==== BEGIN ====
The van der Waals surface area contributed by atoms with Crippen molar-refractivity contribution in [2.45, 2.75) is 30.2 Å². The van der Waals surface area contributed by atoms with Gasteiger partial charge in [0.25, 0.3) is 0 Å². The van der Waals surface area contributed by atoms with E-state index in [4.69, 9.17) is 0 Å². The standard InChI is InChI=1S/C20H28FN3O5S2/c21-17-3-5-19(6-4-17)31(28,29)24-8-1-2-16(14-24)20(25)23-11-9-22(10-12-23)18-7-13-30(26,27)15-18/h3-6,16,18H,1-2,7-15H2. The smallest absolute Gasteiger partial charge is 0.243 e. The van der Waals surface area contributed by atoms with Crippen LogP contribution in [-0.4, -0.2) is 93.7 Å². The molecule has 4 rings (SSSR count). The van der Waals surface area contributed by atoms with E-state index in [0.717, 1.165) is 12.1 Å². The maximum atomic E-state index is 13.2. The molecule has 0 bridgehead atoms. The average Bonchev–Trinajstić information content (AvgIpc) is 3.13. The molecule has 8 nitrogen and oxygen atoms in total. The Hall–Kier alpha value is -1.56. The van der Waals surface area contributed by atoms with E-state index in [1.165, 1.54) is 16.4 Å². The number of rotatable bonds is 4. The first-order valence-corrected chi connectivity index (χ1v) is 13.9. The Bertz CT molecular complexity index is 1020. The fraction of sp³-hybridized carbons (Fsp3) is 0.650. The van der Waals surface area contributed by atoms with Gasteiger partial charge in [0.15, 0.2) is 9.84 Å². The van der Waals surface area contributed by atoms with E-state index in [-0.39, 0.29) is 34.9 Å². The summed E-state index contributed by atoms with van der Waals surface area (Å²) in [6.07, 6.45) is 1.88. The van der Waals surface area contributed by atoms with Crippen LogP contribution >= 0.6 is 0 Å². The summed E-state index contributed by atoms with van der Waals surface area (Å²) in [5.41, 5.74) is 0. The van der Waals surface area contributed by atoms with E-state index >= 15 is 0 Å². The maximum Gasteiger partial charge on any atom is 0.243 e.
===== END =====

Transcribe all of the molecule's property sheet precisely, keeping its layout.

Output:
The van der Waals surface area contributed by atoms with Crippen molar-refractivity contribution in [2.45, 2.75) is 30.2 Å². The van der Waals surface area contributed by atoms with Gasteiger partial charge in [0.25, 0.3) is 0 Å². The van der Waals surface area contributed by atoms with E-state index in [4.69, 9.17) is 0 Å². The standard InChI is InChI=1S/C20H28FN3O5S2/c21-17-3-5-19(6-4-17)31(28,29)24-8-1-2-16(14-24)20(25)23-11-9-22(10-12-23)18-7-13-30(26,27)15-18/h3-6,16,18H,1-2,7-15H2. The smallest absolute Gasteiger partial charge is 0.243 e. The van der Waals surface area contributed by atoms with Crippen LogP contribution in [-0.4, -0.2) is 93.7 Å². The molecule has 4 rings (SSSR count). The van der Waals surface area contributed by atoms with E-state index in [0.717, 1.165) is 12.1 Å². The maximum atomic E-state index is 13.2. The molecule has 0 bridgehead atoms. The average Bonchev–Trinajstić information content (AvgIpc) is 3.13. The molecule has 8 nitrogen and oxygen atoms in total. The Hall–Kier alpha value is -1.56. The van der Waals surface area contributed by atoms with E-state index in [1.165, 1.54) is 16.4 Å². The number of rotatable bonds is 4. The first-order valence-corrected chi connectivity index (χ1v) is 13.9. The Bertz CT molecular complexity index is 1020. The fraction of sp³-hybridized carbons (Fsp3) is 0.650. The van der Waals surface area contributed by atoms with Gasteiger partial charge in [0.15, 0.2) is 9.84 Å². The van der Waals surface area contributed by atoms with E-state index in [-0.39, 0.29) is 34.9 Å². The summed E-state index contributed by atoms with van der Waals surface area (Å²) in [6.07, 6.45) is 1.88. The van der Waals surface area contributed by atoms with Crippen LogP contribution >= 0.6 is 0 Å². The summed E-state index contributed by atoms with van der Waals surface area (Å²) in [5.41, 5.74) is 0. The van der Waals surface area contributed by atoms with E-state index >= 15 is 0 Å². The maximum Gasteiger partial charge on any atom is 0.243 e.